When Best Friends Fight and Look Hot While Doing So: Black Rock Shooter Finally Arrives

I’ve come across many headlines about Black Rock Shooter seemingly for such a long time now, but I never read anything for myself. I watched the OVA just moments before writing this and I thought I needed someone who can share the context of why BRS is so highly anticipated. So I asked one of its flaming fanboys, 21stcenturydigitalboy to let us all know.

All original (non-screen captured) images in this post are by Huke.

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Thank’s GL, also for letting me guest here on THAT.

To understand the popularity of Black Rock Shooter, one must first understand the popularity of Hatsune Miku. Miku is a ‘Vocaloid’, the personification of a software that allows the user to create songs by programming a voice to sing. There’re a number of Vocaloid characters, each of which has it’s own distinct voice, but Hatsune Miku was the first one to strike major popularity, and even as more Vocaloids have been released, she’s remained the most popular.

To contextualize that popularity, it’s comparable to the likes of Touhou, or to any given Kyoto Animation show. In fact, one such show, Lucky Star, featured a famous scene in it’s OVA wherein Kagami cosplays as Miku for a couple minutes – the popularity of that cosplay was enough to get it’s own Figma (which I own~). Miku and the other Vocaloids have also been a massive hit in America, to the point that even non-anime-fans are aware of them.

Like a Touhou character, Miku doesn’t have any set personality or story, so the only definite aspects of her character are the design and voice. However, it’s the strength of those two factors that’ve made her so immensely successful, and her malleability is exactly what’s inspired thousands of artists, writers, and programmers to make, well, anything you could possibly imagine the fanbase making out of her. (I’ve written two Hatsune Miku fanfictions myself, one of which is a sci-fi adventure, and the other an action story – which goes to show you the diversity of her usage).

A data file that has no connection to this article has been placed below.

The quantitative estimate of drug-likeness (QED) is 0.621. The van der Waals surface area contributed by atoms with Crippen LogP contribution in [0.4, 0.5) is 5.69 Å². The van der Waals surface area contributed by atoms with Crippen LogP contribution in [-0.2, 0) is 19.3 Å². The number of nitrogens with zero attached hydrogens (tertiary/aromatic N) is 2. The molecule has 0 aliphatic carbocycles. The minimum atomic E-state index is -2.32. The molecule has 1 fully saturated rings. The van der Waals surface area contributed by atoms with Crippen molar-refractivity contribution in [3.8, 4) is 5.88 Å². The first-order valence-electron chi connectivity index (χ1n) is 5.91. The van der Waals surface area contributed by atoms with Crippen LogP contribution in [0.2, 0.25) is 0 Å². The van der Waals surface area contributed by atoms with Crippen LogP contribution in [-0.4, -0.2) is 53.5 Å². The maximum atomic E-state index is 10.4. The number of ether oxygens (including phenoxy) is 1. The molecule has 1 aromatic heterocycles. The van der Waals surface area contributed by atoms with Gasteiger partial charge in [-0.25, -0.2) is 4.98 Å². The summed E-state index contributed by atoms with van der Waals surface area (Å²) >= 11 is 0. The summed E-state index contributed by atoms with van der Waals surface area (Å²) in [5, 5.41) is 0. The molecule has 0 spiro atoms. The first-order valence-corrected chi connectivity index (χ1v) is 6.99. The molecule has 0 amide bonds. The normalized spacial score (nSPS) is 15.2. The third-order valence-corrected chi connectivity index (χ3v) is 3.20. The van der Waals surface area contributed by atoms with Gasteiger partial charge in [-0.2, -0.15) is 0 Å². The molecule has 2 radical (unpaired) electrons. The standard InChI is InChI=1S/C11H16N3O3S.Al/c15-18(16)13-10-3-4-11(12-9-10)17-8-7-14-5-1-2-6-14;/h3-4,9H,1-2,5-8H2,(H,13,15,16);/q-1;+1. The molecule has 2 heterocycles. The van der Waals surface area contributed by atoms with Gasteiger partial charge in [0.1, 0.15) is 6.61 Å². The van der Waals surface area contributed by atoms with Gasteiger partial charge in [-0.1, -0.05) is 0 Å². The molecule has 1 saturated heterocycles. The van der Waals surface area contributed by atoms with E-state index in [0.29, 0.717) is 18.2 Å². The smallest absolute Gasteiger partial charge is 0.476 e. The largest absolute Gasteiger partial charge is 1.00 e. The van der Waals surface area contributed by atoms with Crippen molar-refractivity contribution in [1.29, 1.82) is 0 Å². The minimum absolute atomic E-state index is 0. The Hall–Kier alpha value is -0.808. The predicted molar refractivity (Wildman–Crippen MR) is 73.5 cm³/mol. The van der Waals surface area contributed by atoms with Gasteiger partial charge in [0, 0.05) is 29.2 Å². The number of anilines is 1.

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The original illustration

This brings us to the unique creation of Black Rock Shooter. As explained on the Black Rock Shooter wiki, the character, along with the other characters from the series, were originally created by artist ‘huke’ with no relation to Hatsune Miku or Vocaloid. The connection was made because of ‘ryo’, a songwriter who’d been using Miku’s voice out of necessity because he couldn’t find a vocalist, and ended up becoming easily the most popular musical artist to use Miku as well as the most popular artist on Nico Nico Douga. ryo formed the group ‘Supercell’ out of himself and the team of illustrators who worked with him to create graphics and videos for his works. huke became a member of that group, and when ryo saw huke’s Black Rock Shooter illustrations on Pixiv, he was inspired to write the song Black Rock Shooter, and the character’s design was actually altered to more closely resemble Hatsune Miku for the sake of the video. The rampant success of the song and design lead to Black Rock Shooter becoming the most popular alternative Miku design.